By David S. Goyer, Geoff Johns & various (DC Comics)
The third collection of the revered, revived and very legendary Justice Society of America continued the crusade to resurrect or re-induct all the classic big names by reviving the biggest name and most visually arresting of the original team: Hawkman.
However, before that epic unfolds this volume (reprinting issues #16-26 of the monthly comic and portions of JSA Secret Files #1) kicks off with a triumphant extended return engagement for some old foes with ‘Injustice Be Done’. The first chapter ‘Divide and Conquer’ (illustrated by Stephen Sadowski and Michael Bair) finds an expanded Injustice Society in possession of the heroes’ most intimate secrets, ambushing them whilst they’re off guard with significant success.
In ‘Cold Comfort’ mastermind Johnny Sorrow reveals his plans as the heroes begin their fight back, and we see his horrific origins in ‘Sorrow’s Story’ (with additional art Steve Yeowell), before the World goes to Hell with ‘Into the Labyrinth’ (extra inks by Keith Champagne) and the ghostly Spectre returns to save the day.
And spectacularly fails…
The saga concludes in cataclysmic fashion with ‘Godspeed’ as Black Adam and Jakeem, the heir of genie-wielding Johnny Thunder join the team, but not before Jay Garrick the veteran Flash is lost in time and space…
Compelling as it was the entire saga was just a set-up for the eponymous ‘Return of Hawkman’ which I’ll get to after this necessary diversion…
Hawkman is one of the oldest and most revered heroes in comic-books, premiering in Flash Comics #1 (January 1940), created by Gardner Fox and Dennis Neville, although the most celebrated artists to have drawn the Winged Wonder are Sheldon Moldoff and Joe Kubert, whilst a young Robert Kanigher was justly proud of his later run as writer.
Carter Hall was a playboy archaeologist until he uncovered a crystal knife that unlocked his memories. He realised that once he was Prince Khufu of ancient Egypt, and that he and his lover Shiera had been murdered by High Priest Hath-Set. Moreover with his returned memories came the knowledge that his love and his kicker were also nearby.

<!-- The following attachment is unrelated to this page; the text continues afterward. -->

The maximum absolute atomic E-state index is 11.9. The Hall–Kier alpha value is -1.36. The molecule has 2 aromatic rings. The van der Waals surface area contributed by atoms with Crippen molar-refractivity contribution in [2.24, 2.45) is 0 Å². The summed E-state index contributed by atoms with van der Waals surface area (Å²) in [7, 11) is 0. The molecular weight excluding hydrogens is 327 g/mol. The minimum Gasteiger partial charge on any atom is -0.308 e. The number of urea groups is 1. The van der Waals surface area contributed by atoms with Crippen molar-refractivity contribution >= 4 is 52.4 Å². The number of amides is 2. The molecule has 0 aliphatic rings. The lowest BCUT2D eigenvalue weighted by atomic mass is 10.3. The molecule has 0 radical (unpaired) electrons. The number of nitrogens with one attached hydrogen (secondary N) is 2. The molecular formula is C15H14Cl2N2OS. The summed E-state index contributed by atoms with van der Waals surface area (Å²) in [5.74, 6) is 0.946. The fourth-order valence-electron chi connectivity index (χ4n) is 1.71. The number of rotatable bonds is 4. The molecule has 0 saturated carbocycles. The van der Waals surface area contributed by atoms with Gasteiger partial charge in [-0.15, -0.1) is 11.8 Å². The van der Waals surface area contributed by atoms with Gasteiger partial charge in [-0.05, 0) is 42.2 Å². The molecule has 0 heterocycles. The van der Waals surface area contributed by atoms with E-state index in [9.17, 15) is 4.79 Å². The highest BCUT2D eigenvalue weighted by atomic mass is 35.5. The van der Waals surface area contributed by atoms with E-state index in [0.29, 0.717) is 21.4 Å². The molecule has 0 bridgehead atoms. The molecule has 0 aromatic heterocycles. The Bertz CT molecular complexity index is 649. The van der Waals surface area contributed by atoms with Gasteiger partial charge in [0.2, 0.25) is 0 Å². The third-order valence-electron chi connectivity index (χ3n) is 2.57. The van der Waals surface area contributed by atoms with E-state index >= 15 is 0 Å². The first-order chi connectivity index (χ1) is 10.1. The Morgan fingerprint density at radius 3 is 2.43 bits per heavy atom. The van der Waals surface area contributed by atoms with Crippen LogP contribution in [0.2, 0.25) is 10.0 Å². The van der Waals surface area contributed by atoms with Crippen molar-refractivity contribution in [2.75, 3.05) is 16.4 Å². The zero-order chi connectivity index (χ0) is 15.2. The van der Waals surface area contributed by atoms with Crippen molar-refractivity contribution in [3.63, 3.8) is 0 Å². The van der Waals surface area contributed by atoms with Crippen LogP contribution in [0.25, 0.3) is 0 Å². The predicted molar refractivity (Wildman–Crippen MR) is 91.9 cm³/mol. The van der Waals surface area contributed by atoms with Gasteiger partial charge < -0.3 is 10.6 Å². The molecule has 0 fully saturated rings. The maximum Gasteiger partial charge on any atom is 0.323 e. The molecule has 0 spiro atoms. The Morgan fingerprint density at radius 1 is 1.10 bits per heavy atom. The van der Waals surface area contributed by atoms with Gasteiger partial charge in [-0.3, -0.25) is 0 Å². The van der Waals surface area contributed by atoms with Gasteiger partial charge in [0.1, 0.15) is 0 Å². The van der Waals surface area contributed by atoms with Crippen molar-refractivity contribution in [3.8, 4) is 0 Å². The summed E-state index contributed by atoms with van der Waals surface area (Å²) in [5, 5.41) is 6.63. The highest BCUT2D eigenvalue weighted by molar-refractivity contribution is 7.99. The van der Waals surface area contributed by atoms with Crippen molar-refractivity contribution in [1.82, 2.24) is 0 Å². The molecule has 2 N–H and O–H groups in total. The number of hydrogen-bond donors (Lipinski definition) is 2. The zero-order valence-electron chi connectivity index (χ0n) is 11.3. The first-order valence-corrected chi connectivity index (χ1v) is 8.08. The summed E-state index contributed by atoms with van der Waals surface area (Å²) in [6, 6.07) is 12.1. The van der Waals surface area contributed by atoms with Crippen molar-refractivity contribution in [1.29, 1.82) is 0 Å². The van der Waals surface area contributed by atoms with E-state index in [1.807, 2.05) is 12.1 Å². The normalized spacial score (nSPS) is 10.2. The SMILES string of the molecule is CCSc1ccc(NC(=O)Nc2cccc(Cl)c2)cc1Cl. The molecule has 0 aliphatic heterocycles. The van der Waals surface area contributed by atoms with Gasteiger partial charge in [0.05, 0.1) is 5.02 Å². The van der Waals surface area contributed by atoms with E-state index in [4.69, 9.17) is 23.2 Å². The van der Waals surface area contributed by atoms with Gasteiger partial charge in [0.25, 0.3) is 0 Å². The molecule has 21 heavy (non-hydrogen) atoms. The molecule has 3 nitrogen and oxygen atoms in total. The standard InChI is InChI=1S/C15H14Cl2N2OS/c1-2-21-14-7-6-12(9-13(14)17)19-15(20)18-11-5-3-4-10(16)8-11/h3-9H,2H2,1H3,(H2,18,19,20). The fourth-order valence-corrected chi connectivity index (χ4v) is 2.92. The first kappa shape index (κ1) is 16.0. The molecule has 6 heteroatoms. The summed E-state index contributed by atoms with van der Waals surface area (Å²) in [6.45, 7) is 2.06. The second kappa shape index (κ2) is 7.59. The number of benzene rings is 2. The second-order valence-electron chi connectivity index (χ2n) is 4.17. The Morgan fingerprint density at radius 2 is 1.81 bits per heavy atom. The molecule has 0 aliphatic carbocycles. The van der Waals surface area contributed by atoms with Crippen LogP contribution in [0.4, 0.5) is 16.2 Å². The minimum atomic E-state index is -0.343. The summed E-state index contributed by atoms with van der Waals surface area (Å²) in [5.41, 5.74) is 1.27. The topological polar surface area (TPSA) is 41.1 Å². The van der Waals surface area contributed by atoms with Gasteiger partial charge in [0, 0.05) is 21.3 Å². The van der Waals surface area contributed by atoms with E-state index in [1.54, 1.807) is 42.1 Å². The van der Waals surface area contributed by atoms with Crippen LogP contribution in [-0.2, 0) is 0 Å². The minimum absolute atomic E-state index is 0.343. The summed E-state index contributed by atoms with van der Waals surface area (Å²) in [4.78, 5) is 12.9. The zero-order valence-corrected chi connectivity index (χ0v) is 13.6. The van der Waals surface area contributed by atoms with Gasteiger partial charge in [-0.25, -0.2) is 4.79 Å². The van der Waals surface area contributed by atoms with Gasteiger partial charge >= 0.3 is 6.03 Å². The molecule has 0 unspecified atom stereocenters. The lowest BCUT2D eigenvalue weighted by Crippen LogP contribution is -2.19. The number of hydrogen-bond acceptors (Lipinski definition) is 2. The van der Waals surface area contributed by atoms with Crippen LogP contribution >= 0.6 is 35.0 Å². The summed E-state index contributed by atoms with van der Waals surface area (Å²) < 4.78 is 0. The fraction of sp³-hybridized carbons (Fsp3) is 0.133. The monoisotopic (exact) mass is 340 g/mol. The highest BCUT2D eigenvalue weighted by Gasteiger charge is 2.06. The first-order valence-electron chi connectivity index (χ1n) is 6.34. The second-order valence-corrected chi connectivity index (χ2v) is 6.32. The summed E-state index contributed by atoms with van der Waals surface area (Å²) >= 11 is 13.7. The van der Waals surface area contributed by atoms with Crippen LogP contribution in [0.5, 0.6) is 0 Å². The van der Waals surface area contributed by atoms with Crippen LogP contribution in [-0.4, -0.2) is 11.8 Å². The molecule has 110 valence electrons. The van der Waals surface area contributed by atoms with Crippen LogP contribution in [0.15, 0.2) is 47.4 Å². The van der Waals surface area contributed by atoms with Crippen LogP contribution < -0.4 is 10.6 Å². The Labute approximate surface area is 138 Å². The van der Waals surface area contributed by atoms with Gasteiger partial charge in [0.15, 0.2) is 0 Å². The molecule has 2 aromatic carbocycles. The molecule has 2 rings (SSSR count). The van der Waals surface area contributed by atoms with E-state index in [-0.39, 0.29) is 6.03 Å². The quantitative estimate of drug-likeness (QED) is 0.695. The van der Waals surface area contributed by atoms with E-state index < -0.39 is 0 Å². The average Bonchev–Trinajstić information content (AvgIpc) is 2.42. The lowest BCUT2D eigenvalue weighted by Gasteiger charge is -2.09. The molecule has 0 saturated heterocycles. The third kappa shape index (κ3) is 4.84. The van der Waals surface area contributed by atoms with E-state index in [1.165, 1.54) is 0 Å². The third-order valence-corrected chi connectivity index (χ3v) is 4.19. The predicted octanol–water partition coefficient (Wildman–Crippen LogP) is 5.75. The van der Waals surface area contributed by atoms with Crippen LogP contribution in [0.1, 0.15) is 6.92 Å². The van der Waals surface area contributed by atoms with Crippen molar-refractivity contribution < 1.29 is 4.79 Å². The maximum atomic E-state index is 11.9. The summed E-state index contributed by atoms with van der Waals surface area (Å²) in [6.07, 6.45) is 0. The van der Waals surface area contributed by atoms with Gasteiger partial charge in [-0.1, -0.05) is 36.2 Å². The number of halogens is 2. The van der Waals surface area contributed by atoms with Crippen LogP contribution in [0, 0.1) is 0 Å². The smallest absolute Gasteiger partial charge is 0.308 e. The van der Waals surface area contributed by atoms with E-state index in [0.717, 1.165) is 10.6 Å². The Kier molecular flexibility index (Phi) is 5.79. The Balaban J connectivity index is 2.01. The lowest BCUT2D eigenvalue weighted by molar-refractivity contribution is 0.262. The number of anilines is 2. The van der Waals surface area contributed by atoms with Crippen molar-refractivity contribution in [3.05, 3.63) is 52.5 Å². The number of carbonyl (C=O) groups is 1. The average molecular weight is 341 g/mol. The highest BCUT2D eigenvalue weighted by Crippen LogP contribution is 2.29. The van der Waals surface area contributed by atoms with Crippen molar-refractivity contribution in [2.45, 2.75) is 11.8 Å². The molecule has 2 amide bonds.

Using the restored knowledge of his past life he fashioned a costume and flying harness, hunting his killer as the Hawkman. Once his aim had been achieved he and Shiera maintained their “Mystery-Man” roles to fight modern crime and tyranny with weapons of the past.
Disappearing at the end of the Golden Age they were revived by Julie Schwartz’s crack creative team in the early 1960s (see Showcase Presents Hawkman volume 1 for further details), and after a long career involving numerous revamps and retcons the Pinioned Paladin “died” during the Zero Hour crisis.
Now the lost Jay Garrick awakens in old Egypt greeted by a pantheon of that era’s superheroes. Nabu, the Lord of Order who created Doctor Fate, the original incarnation of Black Adam and Khufu himself reveal the true origins of Hawkman whilst in the 21st century the JLA’s heavenly hero Zauriel tells the modern Hawkgirl just who and what she really is in ‘Guardian Angels’.
The epic further unfolds as a major connection to the alien Hawkworld of Thanagar is clarified and explored in ‘Lost Friends’ and as Garrick returns to his home time Hawkgirl is abducted to the aforementioned Thanagar by its last survivors, desperate to thwart the schemes of the insane death-demon Onimar Synn who has turned the entire planet into a zombie charnel house.
As the JSA frantically follow their abducted member to distant Polaris in ‘Ascension’ Carter Hall makes his dramatic return from beyond and saves the day in typical fashion before leading the team to magnificent victory in the concluding ‘Seven Devils’.
Illustrated by Buzz, Rags Morales, Sadowski, Bair, David Meikis and Paul Neary, this latest return not only led to Hawkman regaining his own title (more graphic novel magic to review soonest!) but also stands as one of the most cosmic and grand-scaled of all the JSA’s adventures.
Complex, enticing, thrilling and full of the biggest sort of superhero hi-jinks, if costume drama is your meat, this book should be your prey…
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